One of the newest state parks in Oregon is L.L. Stub Stewart State Park. We enjoyed a hilly volksmarch walk there last weekend. Map and photos of the L.L. Stub Stewart State Park Walk . “Stub” Stewart was a local lumber company owner who served on the Oregon Parks and Recreation Commission and died in 2005. This is a bun-burner of a hike on wide trails. The Banks-Vernonia Linear Park rail trail passes by the park. My walking buddy Will and I explored this park last year when they were still building the camping spots. Of note is that the trailer campsites are larger than my house lot. And you could fit in two of the row houses they are building just south of us!
For locavores, there are farm stands along Hwy 47 and Hwy 26. Take the time to stop, enjoy a corn maze at Jim Dandy Farm on Hwy 26 and have some fun!
Last weekend I hiked in one of the newest state parks in Oregon and one of the lovely old parks in Clark County. This photo is of a stone hearth in a log picnic shelter at Lewisville Regional Park, Battle Ground, Washington. The park structures were built by the Civilian Conservation Corps during the Depression. Out of that economic despair, we got lovely infrastructure. The stone railings lining many old highways and these structures in state and local parks are classic Northwest to me. I love them so much that I tried to choose rock trim for my house that recalled the stone highway railings.
I hadn’t been to Lewisville Park for several years. The walk there is a real “keeper” for regular training as the wooded trails provide wonderful shade, you enjoy the river and a new trail through the woods.
Lewisville Walk – Map and Photos
Wordless Wednesday Blogs
We enjoyed a volksmarch at Heiser Farms, Dayton, Oregon. Here is my AllSportGPS map of the walk. They have a Pumpkin Patch attraction each October and the walk is held about every other year. We enjoyed the flat walk on this elbow of farmland in the Willamette River. At the end, we chowed down on pumpkin pie and bratwurst and teased the animals in the petting zoo. But the big attraction was the Duck Hunter pumpkin cannon. Painted in OSU colors, it lobs pumpkins as far as 1500 feet! While it easily took out the closer target pyramid on the first try, we watched as five or more shots didn’t take out the far pyramid of blue barrels. One pumpkin exploded in midair.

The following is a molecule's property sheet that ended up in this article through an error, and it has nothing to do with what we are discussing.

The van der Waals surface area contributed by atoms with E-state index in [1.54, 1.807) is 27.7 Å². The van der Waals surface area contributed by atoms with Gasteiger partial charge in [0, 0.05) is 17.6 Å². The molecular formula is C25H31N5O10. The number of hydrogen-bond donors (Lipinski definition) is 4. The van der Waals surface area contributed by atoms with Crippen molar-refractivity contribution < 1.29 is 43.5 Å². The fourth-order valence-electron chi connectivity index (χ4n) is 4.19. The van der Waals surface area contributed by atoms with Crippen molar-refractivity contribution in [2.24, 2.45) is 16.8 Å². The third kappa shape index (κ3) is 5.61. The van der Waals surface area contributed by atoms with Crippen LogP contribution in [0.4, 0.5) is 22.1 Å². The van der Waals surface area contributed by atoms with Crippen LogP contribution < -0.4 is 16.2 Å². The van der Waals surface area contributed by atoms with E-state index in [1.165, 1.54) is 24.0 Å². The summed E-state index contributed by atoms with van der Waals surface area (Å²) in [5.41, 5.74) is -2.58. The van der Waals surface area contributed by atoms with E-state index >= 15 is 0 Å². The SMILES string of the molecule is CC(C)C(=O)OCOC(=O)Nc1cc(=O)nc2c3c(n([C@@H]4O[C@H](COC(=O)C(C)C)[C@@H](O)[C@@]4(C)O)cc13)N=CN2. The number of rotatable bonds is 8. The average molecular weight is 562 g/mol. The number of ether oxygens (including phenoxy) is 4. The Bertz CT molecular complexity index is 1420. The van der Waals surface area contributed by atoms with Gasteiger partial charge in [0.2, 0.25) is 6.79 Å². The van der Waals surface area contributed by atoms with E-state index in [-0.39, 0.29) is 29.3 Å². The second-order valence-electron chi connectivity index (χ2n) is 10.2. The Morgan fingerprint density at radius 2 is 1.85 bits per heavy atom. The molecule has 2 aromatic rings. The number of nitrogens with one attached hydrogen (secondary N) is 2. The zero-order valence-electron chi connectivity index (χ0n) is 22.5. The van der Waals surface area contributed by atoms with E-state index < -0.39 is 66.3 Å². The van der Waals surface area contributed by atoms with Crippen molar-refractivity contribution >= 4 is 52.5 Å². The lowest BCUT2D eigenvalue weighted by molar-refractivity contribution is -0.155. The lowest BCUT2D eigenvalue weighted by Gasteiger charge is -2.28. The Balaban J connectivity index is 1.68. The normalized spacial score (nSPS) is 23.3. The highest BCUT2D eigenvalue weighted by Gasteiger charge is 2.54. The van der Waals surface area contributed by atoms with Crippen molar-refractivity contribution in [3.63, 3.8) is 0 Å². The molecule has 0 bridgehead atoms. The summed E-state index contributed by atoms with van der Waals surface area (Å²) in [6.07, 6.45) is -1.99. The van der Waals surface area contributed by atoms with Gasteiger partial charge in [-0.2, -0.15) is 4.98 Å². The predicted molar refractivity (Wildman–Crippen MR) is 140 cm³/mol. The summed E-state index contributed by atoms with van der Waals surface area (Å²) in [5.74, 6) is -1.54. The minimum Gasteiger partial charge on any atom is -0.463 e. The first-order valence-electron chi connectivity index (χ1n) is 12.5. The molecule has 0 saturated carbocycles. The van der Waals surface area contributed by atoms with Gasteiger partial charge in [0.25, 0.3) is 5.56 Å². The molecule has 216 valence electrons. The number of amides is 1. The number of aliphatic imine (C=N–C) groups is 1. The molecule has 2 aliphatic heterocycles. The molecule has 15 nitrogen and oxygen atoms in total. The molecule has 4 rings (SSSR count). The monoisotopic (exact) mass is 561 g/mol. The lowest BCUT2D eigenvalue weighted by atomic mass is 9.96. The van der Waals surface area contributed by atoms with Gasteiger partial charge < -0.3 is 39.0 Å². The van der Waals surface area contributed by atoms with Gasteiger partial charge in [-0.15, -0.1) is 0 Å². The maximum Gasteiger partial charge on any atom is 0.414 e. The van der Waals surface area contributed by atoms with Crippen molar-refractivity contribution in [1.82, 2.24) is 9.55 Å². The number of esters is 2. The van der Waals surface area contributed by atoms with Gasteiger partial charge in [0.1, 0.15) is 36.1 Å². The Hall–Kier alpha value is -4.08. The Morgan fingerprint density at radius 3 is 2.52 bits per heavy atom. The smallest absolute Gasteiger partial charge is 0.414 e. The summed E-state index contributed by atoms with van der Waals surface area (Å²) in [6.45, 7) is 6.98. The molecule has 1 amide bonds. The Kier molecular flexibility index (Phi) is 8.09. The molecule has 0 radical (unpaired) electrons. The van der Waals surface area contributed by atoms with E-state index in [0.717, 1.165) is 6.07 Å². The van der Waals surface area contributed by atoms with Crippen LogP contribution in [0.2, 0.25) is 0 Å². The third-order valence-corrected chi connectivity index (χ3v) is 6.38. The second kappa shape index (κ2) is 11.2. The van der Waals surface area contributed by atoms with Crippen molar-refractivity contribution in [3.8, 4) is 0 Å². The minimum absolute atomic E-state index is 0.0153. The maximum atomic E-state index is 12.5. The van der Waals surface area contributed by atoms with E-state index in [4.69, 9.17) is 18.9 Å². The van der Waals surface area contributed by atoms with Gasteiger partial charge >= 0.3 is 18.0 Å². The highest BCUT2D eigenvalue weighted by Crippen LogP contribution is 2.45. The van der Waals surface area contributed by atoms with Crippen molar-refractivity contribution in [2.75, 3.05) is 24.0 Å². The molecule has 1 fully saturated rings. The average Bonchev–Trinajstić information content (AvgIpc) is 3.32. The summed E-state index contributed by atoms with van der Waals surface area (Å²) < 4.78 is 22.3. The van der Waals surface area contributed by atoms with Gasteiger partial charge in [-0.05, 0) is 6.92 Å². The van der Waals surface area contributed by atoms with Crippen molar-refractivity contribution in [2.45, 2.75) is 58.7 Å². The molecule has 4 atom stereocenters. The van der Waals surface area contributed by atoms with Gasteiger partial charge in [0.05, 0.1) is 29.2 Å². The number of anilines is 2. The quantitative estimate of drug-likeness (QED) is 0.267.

First, the near target.
Next, load another pumpkin and raise the aim to the tiny, far off blue barrel pyramid.
The ammo wagon is full of pumpkins, but no success on the far target this hour.
A visit to Heiser Farms Pumpkin Patch can get kids and adults excited about farms. It’s out in the wine country, and I stopped in at two wineries on my way back to pick up my quarterly wine club shipments.
I planned my weekend walks around the local farmers markets. I needed to meet up with Kari from our Portland to Coast walking team to get the gear back from her. We met at the Beaverton Farmer’s Market. She lives nearby, but like many people she doesn’t get to it as often as she would like. I love the variety there. I bought red peppers, lettuce, cilantro, basil and beets. We walked for an hour.
On Sunday, my walking buddy Will and I wanted to visit the Hillsdale Farmers Market and to finally ride the OHSU Tram. We parked at the farmers market two hours before opening time. We went through the neighborhood to Terwilliger and encountered the the Oregon Trout City of Portland Triathlon bike leg. As we walked the three miles along Terwilliger, we were passed by a stream of 300 bicyclists. Some were all geared up with fancy bikes with aerobars, disk wheels, and streamlined helmets. That was a happy surprise. As we passed by OHSU, Will preferred that we ride it up from the South Waterfront. We picked our way down to Moody street by a route that was probably not the best (although probably the shortest possible). Once there, however, we discovered the sad truth that the tram doesn’t run until 1 pm on Sunday. The pretty much torpedoes any future plan to combine it with a trip to the Hillsdale Farmers Market. Sigh.